For a brand that only relaunched five years ago, Indian Motorcycle is making some bold moves. The Scout FTR750 racebike has cleaned up in the flat track scene in the US, and Indian has now released a matching flat tracker for the street: the hotly anticipated FTR 1200.
When the FTR1200 Custom concept broke cover 18 months ago, everyone with a pulse and a love for two wheels went all giddy. And even though the production-ready FTR 1200 has been watered down by practical and regulatory considerations, it’s every bit as appealing.
It’s as if Indian have taken the classic ‘win on Sunday, sell on Monday’ approach—but that’s only half the story. The motorcycle industry is morphing, and Indian are looking to attract younger, hipper riders; riders that want a slice of Americana, but have no interest in cruisers or baggers. (And yes, they’re obviously riding the wave of flat track racing‘s popularity, too.)
It’s also no secret that the American cruiser market is struggling. But Indian has seen significant growth in Europe—so the FTR 1200 is a bid to appeal to a wider audience, and pitched directly at European motorcycles.
Does it succeed? Does the FTR 1200 look half as good in real life as it does in photos? And does it go as good as it looks? I headed to LA for a day of Californian canyon carving to find out.
Even when parked up, there’s a lot to like about the FTR 1200. It’s closer to a full-on flat tracker than any other production bike out there. Indian very wisely parked it next to their FTR750 racer at the launch, and the shared DNA is unmistakable.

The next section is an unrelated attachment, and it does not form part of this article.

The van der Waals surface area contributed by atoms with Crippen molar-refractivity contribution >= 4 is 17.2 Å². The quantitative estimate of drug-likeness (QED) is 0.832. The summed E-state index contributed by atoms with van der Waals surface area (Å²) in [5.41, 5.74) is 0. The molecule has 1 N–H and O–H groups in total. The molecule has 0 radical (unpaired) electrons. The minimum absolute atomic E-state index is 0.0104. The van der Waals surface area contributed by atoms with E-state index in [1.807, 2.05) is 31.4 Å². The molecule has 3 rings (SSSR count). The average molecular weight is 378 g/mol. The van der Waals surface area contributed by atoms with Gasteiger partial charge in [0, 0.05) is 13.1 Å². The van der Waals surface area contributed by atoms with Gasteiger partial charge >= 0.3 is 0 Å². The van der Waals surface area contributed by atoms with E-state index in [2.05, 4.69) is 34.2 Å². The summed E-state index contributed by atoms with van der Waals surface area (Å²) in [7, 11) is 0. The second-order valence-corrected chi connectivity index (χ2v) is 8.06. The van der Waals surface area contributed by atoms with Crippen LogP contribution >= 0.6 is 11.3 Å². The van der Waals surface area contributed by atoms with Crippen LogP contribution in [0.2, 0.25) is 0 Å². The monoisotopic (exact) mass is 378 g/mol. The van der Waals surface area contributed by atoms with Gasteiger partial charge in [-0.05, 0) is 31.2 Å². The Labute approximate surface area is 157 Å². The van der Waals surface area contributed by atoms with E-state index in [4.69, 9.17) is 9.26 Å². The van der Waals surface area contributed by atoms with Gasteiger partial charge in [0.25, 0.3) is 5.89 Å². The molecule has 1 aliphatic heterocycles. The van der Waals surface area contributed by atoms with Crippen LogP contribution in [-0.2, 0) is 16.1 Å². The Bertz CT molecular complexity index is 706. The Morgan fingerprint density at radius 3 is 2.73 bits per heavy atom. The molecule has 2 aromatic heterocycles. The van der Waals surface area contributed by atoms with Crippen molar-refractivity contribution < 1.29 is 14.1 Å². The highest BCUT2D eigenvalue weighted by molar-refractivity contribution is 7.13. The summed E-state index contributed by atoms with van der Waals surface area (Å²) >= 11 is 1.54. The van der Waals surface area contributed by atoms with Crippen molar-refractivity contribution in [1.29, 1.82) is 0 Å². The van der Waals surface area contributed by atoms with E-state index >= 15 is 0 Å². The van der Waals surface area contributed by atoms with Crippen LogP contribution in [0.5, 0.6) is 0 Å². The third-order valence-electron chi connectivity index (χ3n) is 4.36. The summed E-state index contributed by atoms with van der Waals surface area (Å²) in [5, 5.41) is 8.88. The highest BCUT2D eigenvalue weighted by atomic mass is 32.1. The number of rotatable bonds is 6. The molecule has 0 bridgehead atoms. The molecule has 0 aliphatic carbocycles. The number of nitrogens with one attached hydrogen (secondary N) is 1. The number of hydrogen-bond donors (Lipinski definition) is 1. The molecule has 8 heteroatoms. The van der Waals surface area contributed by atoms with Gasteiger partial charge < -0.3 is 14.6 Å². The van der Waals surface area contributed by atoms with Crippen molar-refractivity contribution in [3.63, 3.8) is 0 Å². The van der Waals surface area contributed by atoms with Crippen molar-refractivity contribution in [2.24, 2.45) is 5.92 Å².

The FTR comes in three flavors: The R 209 900 base model, the S version at R 229 900, and the S ‘Race Replica’ at R 259 900. The S is the benchmark and comes in two colors; the base model sacrifices a number of features and comes in plain black, while the Race Replica adds Akrapovič cans, race replica paint and a red frame.
All three share the same chassis, and the same liquid-cooled, 1,203 cc 60-degree V-twin motor. Numbers are respectable; 123 hp at 8,250 rpm, and 120 Nm of torque at 5,900 rpm. Power is handled by a slip assist clutch, a six-speed transmission and chain drive.
The S models also get a TFT touchscreen display, traction control and three switchable riding modes: rain, standard and sport. And they have additional rider aids like stability and wheelie control. The base model has an analog clock, no traction control, and no riding modes. Its fueling is equivalent to ‘standard’ mode on the S bikes.
All three models share the same Sachs suspension; 43 mm inverted forks and a mono-shock, with 150 mm of travel front and back. Both ends are fully adjustable for preload, rebound and compression on the S models, but on the base model, you only get preload and rebound adjustment at the back. Nothing up front.
The ten-spoke alloy wheels are a perfect compromise between flat track style and day-to-day practicality: a 19” up front, with an 18” out back. (The 18” rear offers a wider tire selection than a 19” would.) They’re wrapped in Dunlop DT3Rs—road-ready versions of Dunlop’s popular DT3 dirt track tires, developed in collaboration with Indian for the FTR. Rounding out the impressive parts spec are Brembo brakes, with twin 320 mm discs up front. ABS is standard on all models, but on the S it utilizes a six-axis IMU, and is switchable.
Everything’s packaged in a steel trellis frame, with an aluminium subframe. And it’s one helluva clean package too. From the cable routing on the handlebars to a distinct lack of visible plugs and gadgets on either side of the motor, Indian’s design team went to great lengths to keep things as tidy as possible.